For more information on strategies and procedures for reopening, check out National Restaurant Association’s COVID-19 Reopening Guidance and Streetsense’s Pandemic Relaunch Toolkit for Restaurants + Bars.

Recommended Reading:

A quick view of the food delivery space

GrubHub (GRUB) shocked Wall Street in late October with a sub-par third quarter and concerning outlook. The company’s sales clocked in at $322 million versus analyst estimates for $330.5 million. Non-GAAP net earnings plunged to 27 cents a share — in line with analyst forecasts — from 45 cents a share a year ago. Growth rates in GrubHub’s closely watched “daily active grubs” and “gross food sales” metrics continued to slow.

For the nine months ended Sept. 30, GrubHub’s non-GAAP net earnings have dropped to $77.5 million from $135.7 million a year earlier despite a 35% increase in sales. That dynamic — surging sales and declining profits — reflects the intense competitive environment in food delivery where gobs of money must be spent on advertising and incentives to keep diners engaged.

GrubHub’s stock is down about 35% year to date.

The company’s main response to the soft quarter is to ramp up incentives to diners even more, which is likely putting pressure on the entire industry to cap off 2019. It also plans to add more restaurants to its delivery network.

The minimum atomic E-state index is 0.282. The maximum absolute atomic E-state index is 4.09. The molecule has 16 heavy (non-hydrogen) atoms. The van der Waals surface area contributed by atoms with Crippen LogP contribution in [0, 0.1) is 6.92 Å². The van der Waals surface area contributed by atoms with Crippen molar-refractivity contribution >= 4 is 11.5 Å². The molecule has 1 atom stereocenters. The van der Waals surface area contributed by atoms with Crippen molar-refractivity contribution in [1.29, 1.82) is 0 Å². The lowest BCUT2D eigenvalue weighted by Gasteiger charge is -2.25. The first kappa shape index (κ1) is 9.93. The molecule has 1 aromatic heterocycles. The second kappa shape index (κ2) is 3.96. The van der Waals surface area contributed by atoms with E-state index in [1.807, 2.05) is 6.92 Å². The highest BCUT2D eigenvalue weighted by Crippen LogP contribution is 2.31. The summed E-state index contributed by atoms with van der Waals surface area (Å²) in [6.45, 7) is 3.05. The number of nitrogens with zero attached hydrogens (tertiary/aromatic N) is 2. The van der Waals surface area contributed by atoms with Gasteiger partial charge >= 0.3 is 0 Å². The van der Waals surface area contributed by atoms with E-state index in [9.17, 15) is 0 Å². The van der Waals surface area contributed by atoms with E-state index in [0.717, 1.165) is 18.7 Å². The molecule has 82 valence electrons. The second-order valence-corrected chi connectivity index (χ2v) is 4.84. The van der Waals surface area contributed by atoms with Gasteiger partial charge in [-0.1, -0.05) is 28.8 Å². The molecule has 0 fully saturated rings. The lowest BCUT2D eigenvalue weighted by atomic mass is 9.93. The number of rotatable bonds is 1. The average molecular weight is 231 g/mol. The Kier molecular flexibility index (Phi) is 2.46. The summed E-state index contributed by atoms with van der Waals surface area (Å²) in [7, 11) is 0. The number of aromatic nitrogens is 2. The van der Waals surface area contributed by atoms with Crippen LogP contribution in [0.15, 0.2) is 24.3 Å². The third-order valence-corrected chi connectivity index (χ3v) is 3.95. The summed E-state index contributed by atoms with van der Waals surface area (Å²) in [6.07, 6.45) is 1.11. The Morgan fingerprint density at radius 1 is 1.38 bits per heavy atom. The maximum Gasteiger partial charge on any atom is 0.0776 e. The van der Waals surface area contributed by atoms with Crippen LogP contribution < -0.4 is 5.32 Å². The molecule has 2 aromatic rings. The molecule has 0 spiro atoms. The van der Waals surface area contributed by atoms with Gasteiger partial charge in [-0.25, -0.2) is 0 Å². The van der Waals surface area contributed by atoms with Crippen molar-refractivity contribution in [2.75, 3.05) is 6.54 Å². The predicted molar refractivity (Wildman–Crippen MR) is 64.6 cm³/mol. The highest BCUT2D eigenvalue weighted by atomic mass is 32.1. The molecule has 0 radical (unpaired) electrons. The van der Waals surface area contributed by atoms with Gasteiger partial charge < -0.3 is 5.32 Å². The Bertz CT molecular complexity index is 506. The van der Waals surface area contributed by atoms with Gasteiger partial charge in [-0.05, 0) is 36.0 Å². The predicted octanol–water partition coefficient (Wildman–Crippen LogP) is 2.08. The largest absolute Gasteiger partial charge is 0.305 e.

“We will be moving quickly, spending more and trying many different strategies over the next 12-18 months to increase restaurant supply aggressively while making our diner experience more sticky – effectively taking action to remove any reason for diners to look anywhere else,” GrubHub founder and CEO Matt Maloney said in an October letter to shareholders.

Nevertheless, Wall Street remains concerned about GrubHub’s bottom line for the foreseeable future. Jefferies analyst Brent Thill says GrubHub’s fourth-quarter sales growth guidance of about 13% would be by far the lowest in the company’s history and a “step down” from 30% in the third quarter. GrubHub’s fourth quarter EBITDA guidance implies a 6% margin, which Thill notes would also be a historic low.

GrubHub’s initial 2020 EBITDA guidance of “at least” $100 million was markedly below Thill’s outlook of $180 million.

But hey, at least GrubHub is profitable and in business right? The same can’t be said for rival Uber Eats (not profitable, but still in business) and countless others in the industry.

For the nine months ended Sept. 30, Uber Eats (UBER) has lost a shocking $911 million on an adjusted EBITDA basis — that’s up from a $323 million loss a year ago. In its latest 10-Q filing, Uber highlights a range of issues with Uber Eats typical to the food delivery space and that are unlikely to abate anytime soon.

“Eats adjusted EBITDA loss increased primarily attributable to an increase in consumer promotions, brand marketing, and employee headcount costs,” the filing says. Losses of that magnitude for Uber Eats points to a business that is in big-time trouble, and clearly not viable in its existing form.